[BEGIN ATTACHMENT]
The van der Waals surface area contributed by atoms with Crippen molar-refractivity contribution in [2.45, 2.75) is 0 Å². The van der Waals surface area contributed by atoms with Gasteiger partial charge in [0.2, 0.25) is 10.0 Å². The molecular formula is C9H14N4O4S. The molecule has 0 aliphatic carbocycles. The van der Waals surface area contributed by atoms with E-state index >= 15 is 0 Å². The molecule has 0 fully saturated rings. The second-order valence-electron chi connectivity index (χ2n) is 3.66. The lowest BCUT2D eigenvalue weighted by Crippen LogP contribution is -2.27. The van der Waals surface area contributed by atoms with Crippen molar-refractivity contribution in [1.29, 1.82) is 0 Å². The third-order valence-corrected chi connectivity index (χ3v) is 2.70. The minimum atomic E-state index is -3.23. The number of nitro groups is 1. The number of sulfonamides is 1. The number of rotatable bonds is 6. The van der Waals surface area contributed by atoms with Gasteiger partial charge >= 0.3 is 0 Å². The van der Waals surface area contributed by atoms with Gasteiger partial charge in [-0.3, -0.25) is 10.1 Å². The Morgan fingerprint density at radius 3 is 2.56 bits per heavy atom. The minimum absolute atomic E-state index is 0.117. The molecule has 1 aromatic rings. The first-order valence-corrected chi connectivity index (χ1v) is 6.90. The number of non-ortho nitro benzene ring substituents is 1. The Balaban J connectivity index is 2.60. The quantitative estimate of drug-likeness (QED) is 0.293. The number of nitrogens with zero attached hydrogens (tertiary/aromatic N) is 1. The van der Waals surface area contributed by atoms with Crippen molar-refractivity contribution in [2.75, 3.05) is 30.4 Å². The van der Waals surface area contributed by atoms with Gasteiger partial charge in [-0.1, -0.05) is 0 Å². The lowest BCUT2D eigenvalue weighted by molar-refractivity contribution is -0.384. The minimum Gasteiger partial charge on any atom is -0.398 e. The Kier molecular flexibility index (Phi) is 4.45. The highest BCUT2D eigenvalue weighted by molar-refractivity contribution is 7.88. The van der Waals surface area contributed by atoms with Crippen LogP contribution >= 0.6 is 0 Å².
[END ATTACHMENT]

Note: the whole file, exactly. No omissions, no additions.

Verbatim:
The van der Waals surface area contributed by atoms with Crippen molar-refractivity contribution in [2.45, 2.75) is 0 Å². The van der Waals surface area contributed by atoms with Gasteiger partial charge in [0.2, 0.25) is 10.0 Å². The molecular formula is C9H14N4O4S. The molecule has 0 aliphatic carbocycles. The van der Waals surface area contributed by atoms with E-state index >= 15 is 0 Å². The molecule has 0 fully saturated rings. The second-order valence-electron chi connectivity index (χ2n) is 3.66. The lowest BCUT2D eigenvalue weighted by Crippen LogP contribution is -2.27. The van der Waals surface area contributed by atoms with Crippen molar-refractivity contribution in [1.29, 1.82) is 0 Å². The third-order valence-corrected chi connectivity index (χ3v) is 2.70. The minimum atomic E-state index is -3.23. The number of nitro groups is 1. The number of sulfonamides is 1. The number of rotatable bonds is 6. The van der Waals surface area contributed by atoms with Gasteiger partial charge >= 0.3 is 0 Å². The van der Waals surface area contributed by atoms with Gasteiger partial charge in [-0.3, -0.25) is 10.1 Å². The Morgan fingerprint density at radius 3 is 2.56 bits per heavy atom. The minimum absolute atomic E-state index is 0.117. The molecule has 1 aromatic rings. The first-order valence-corrected chi connectivity index (χ1v) is 6.90. The number of non-ortho nitro benzene ring substituents is 1. The Balaban J connectivity index is 2.60. The quantitative estimate of drug-likeness (QED) is 0.293. The number of nitrogens with zero attached hydrogens (tertiary/aromatic N) is 1. The van der Waals surface area contributed by atoms with Crippen molar-refractivity contribution in [2.75, 3.05) is 30.4 Å². The van der Waals surface area contributed by atoms with Gasteiger partial charge in [-0.1, -0.05) is 0 Å². The lowest BCUT2D eigenvalue weighted by molar-refractivity contribution is -0.384. The minimum Gasteiger partial charge on any atom is -0.398 e. The Kier molecular flexibility index (Phi) is 4.45. The highest BCUT2D eigenvalue weighted by molar-refractivity contribution is 7.88. The van der Waals surface area contributed by atoms with Crippen LogP contribution >= 0.6 is 0 Å².